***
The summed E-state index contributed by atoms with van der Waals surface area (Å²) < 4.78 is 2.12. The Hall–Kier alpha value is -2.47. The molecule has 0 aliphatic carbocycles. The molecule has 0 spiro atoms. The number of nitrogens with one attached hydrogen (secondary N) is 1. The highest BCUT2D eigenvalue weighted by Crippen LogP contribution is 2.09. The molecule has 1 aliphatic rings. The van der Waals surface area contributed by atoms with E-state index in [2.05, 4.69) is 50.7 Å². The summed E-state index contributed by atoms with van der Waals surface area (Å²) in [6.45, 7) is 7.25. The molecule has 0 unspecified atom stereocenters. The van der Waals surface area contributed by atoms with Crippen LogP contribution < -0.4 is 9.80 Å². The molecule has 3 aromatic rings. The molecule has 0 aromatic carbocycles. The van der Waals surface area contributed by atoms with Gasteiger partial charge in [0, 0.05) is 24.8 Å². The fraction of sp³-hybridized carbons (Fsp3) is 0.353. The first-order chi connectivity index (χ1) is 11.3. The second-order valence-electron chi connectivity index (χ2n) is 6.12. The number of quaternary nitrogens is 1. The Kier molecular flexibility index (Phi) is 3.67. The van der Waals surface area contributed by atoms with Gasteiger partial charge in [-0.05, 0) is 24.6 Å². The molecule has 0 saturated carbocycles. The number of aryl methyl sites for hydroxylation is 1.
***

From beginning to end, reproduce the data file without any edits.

The summed E-state index contributed by atoms with van der Waals surface area (Å²) < 4.78 is 2.12. The Hall–Kier alpha value is -2.47. The molecule has 0 aliphatic carbocycles. The molecule has 0 spiro atoms. The number of nitrogens with one attached hydrogen (secondary N) is 1. The highest BCUT2D eigenvalue weighted by Crippen LogP contribution is 2.09. The molecule has 1 aliphatic rings. The van der Waals surface area contributed by atoms with E-state index in [2.05, 4.69) is 50.7 Å². The summed E-state index contributed by atoms with van der Waals surface area (Å²) in [6.45, 7) is 7.25. The molecule has 0 unspecified atom stereocenters. The van der Waals surface area contributed by atoms with Crippen LogP contribution < -0.4 is 9.80 Å². The molecule has 3 aromatic rings. The molecule has 0 aromatic carbocycles. The van der Waals surface area contributed by atoms with Gasteiger partial charge in [0, 0.05) is 24.8 Å². The fraction of sp³-hybridized carbons (Fsp3) is 0.353. The first-order chi connectivity index (χ1) is 11.3. The second-order valence-electron chi connectivity index (χ2n) is 6.12. The number of quaternary nitrogens is 1. The Kier molecular flexibility index (Phi) is 3.67. The van der Waals surface area contributed by atoms with Gasteiger partial charge in [-0.05, 0) is 24.6 Å². The molecule has 0 saturated carbocycles. The number of aryl methyl sites for hydroxylation is 1.